Egypt begins to bounce back

23rd Feb 2011

Cox & Kings is resuming its holidays to Egypt following the UK Foreign & Commonwealth Office’s (FCO) decision to lift its advice against non-essential travel to the country.

In a statement, the tour operator said that clients who had their holidays to Egypt cancelled, but would like to reinstate their booking, should contact their Cox & Kings tour consultant or travel agent. We will be delighted to rebook all the relevant services, subject to availability.

The statement said that coming weeks should present a wonderful and rare opportunity to experience the great sites of the Nile valley without the usual number of visitors.

A recent survey by portal Easyvoyage indicated that Egypt is bouncing back with over 50% of UK respondents saying they would visit within the year.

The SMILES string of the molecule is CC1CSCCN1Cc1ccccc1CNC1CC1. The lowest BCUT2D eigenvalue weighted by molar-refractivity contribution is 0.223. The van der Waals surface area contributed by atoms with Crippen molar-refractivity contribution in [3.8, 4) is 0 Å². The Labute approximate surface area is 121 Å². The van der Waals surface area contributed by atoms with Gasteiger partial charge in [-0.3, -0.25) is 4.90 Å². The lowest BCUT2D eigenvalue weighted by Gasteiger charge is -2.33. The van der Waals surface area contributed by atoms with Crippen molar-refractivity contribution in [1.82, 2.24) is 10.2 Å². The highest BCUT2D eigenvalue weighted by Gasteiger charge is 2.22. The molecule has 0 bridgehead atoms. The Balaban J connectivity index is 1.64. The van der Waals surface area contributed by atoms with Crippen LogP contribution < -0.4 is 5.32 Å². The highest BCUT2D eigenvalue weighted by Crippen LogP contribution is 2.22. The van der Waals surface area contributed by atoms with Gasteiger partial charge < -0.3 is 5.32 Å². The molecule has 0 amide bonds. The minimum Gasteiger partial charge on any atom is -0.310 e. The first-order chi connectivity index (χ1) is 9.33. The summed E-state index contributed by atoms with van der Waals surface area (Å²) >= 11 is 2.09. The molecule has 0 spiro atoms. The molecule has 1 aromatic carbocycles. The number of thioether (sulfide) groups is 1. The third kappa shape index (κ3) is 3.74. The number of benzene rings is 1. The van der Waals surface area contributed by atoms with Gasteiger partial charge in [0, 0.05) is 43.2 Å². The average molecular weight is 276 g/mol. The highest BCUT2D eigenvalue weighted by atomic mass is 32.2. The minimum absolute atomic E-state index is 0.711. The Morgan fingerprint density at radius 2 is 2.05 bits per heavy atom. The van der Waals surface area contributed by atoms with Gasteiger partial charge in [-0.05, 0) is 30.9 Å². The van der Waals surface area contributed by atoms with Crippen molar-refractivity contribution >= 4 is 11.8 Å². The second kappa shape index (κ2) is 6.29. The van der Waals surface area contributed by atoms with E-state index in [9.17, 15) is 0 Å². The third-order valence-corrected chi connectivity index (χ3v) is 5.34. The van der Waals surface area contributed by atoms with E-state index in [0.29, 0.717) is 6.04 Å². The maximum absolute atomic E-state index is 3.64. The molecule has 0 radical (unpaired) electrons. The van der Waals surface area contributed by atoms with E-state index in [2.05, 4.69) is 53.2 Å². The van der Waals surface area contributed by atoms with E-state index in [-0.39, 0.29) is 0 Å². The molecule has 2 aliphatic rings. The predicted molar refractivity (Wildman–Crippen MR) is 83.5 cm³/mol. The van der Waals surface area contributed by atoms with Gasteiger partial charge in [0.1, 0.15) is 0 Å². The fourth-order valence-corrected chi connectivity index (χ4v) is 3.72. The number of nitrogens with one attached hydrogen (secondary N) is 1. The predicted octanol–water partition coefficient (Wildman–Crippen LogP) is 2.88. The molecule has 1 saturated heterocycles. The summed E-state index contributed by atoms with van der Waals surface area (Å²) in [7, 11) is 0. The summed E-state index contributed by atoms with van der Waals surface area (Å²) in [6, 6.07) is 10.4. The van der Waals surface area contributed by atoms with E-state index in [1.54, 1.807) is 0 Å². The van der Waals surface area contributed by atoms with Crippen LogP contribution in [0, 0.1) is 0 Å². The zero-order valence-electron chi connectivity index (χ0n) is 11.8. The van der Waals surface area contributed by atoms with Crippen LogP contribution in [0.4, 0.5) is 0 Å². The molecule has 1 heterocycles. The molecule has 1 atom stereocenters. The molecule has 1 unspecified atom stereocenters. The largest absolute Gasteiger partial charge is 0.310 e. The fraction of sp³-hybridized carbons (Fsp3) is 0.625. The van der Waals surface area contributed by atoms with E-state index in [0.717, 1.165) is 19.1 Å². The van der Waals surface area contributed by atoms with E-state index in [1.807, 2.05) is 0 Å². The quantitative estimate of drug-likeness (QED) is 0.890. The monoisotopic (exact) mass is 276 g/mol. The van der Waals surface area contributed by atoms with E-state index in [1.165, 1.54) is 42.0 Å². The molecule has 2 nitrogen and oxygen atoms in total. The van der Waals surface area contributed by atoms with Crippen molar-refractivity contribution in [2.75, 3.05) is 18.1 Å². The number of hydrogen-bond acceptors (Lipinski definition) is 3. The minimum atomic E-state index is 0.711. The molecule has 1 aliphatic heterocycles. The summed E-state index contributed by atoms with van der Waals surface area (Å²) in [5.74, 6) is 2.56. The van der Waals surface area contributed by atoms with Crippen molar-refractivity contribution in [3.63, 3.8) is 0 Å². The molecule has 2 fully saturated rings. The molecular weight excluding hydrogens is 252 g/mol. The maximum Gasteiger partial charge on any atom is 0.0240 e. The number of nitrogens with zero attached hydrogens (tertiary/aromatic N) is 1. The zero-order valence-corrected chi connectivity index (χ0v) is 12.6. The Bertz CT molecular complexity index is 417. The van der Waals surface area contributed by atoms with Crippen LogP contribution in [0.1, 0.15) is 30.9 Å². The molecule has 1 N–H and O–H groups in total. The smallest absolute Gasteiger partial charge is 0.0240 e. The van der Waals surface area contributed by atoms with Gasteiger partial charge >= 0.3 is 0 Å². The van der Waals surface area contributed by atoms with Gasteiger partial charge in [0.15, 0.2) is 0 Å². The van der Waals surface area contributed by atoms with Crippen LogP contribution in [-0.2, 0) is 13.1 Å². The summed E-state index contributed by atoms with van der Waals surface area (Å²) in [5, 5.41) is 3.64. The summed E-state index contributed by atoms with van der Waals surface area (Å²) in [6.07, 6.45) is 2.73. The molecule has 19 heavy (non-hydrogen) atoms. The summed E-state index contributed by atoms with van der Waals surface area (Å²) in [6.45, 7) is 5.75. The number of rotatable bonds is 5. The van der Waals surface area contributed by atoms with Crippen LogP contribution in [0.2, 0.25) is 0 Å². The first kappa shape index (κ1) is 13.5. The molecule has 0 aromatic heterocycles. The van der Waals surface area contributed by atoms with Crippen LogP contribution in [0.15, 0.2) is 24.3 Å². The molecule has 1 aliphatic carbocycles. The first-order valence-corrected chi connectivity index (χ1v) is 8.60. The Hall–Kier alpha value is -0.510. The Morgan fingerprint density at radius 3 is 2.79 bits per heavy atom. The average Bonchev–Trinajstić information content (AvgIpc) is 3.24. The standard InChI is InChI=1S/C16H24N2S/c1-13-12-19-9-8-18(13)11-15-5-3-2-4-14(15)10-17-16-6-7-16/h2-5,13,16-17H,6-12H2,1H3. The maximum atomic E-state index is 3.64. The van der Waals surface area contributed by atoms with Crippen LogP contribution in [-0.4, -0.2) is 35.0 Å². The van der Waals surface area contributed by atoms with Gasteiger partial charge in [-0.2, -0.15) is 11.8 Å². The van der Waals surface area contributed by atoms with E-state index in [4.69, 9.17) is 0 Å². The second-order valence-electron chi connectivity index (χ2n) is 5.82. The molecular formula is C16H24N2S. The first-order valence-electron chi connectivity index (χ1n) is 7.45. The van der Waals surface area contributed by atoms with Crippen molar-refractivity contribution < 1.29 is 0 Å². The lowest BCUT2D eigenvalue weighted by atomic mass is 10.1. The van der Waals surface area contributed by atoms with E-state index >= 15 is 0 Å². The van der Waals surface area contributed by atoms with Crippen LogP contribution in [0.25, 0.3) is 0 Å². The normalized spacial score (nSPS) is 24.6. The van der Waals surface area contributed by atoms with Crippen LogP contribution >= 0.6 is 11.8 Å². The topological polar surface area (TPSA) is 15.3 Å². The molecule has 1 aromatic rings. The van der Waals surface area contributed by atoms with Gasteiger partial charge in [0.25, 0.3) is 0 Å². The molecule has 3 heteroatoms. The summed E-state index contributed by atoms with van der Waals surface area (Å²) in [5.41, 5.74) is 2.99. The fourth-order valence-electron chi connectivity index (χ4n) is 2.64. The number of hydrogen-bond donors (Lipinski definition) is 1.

Tunisia unfortunately is not experiencing the same recovery with 80% of those questioned saying they would not visit in the near future. 


As the FCO relaxes its travel advice, both destinations are offering great deals to entice back the UK holidaymaker. Prices to Egypt are starting at around £299 per person for seven nights with Thomas Cook and a bargain £185 to Tunisia with Airtours.

There are also bargains to be had as the Mediterranean is picking up bookings from those who have been put off Egypt and Tunisia. Tour operators report that Spain, Greece and Turkey in particular are experiencing a rise in bookings. 

Jean-Pierre Nadir, founding president, Easyvoyage: “Britons, especially those travelling with children are always on the look out for new destinations but as always, the price tag is incredibly important. All inclusives remain popular and holidaymakers are benefitting from great deals this summer. Our survey shows that Egypt will bounce back relatively quickly, helped by the fact that the popular Red Sea resorts remain largely unaffected. Unfortunately Tunisia will take longer, knowledge of the destination is less and potential holidaymakers are being enticed elsewhere.”

Over half of the participants questioned who said they would not go to Tunisia in the near future sight lack of information on the destination as the main reason, rather than the recent troubles. 



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